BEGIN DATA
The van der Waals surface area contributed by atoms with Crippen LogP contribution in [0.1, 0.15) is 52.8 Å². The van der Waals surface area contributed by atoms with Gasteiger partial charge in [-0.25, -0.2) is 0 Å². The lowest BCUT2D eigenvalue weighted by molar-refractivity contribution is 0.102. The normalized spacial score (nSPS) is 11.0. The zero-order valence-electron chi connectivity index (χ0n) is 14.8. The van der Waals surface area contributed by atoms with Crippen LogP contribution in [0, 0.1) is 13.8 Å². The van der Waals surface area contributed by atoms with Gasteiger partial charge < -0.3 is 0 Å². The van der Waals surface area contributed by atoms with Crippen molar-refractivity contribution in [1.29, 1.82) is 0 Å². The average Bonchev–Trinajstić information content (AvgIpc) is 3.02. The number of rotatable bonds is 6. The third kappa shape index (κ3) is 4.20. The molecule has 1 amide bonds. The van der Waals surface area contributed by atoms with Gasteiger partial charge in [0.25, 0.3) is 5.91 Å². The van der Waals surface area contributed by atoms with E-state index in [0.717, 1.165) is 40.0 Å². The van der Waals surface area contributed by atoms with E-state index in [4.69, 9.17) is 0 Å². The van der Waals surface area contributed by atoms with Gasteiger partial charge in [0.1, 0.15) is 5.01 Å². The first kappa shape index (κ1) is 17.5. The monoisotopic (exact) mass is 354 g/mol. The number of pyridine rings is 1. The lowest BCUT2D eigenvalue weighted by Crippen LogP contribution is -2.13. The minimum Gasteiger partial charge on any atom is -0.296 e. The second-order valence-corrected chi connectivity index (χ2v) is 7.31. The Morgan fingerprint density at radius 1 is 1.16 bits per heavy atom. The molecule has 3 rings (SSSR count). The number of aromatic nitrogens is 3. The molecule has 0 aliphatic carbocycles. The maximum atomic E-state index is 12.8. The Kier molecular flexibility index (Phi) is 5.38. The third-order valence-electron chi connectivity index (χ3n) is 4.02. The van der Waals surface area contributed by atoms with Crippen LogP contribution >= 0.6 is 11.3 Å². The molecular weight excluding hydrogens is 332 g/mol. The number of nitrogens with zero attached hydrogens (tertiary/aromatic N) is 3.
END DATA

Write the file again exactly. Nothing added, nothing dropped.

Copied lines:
The van der Waals surface area contributed by atoms with Crippen LogP contribution in [0.1, 0.15) is 52.8 Å². The van der Waals surface area contributed by atoms with Gasteiger partial charge in [-0.25, -0.2) is 0 Å². The lowest BCUT2D eigenvalue weighted by molar-refractivity contribution is 0.102. The normalized spacial score (nSPS) is 11.0. The zero-order valence-electron chi connectivity index (χ0n) is 14.8. The van der Waals surface area contributed by atoms with Crippen LogP contribution in [0, 0.1) is 13.8 Å². The van der Waals surface area contributed by atoms with Gasteiger partial charge < -0.3 is 0 Å². The van der Waals surface area contributed by atoms with Crippen molar-refractivity contribution in [1.29, 1.82) is 0 Å². The average Bonchev–Trinajstić information content (AvgIpc) is 3.02. The number of rotatable bonds is 6. The third kappa shape index (κ3) is 4.20. The molecule has 1 amide bonds. The van der Waals surface area contributed by atoms with Gasteiger partial charge in [0.25, 0.3) is 5.91 Å². The van der Waals surface area contributed by atoms with E-state index in [0.717, 1.165) is 40.0 Å². The van der Waals surface area contributed by atoms with E-state index in [4.69, 9.17) is 0 Å². The van der Waals surface area contributed by atoms with Gasteiger partial charge in [0.1, 0.15) is 5.01 Å². The first kappa shape index (κ1) is 17.5. The monoisotopic (exact) mass is 354 g/mol. The number of pyridine rings is 1. The lowest BCUT2D eigenvalue weighted by Crippen LogP contribution is -2.13. The minimum Gasteiger partial charge on any atom is -0.296 e. The second-order valence-corrected chi connectivity index (χ2v) is 7.31. The Morgan fingerprint density at radius 1 is 1.16 bits per heavy atom. The molecule has 3 rings (SSSR count). The number of aromatic nitrogens is 3. The molecule has 0 aliphatic carbocycles. The maximum atomic E-state index is 12.8. The Kier molecular flexibility index (Phi) is 5.38. The third-order valence-electron chi connectivity index (χ3n) is 4.02. The van der Waals surface area contributed by atoms with Crippen LogP contribution >= 0.6 is 11.3 Å². The molecular weight excluding hydrogens is 332 g/mol. The number of nitrogens with zero attached hydrogens (tertiary/aromatic N) is 3.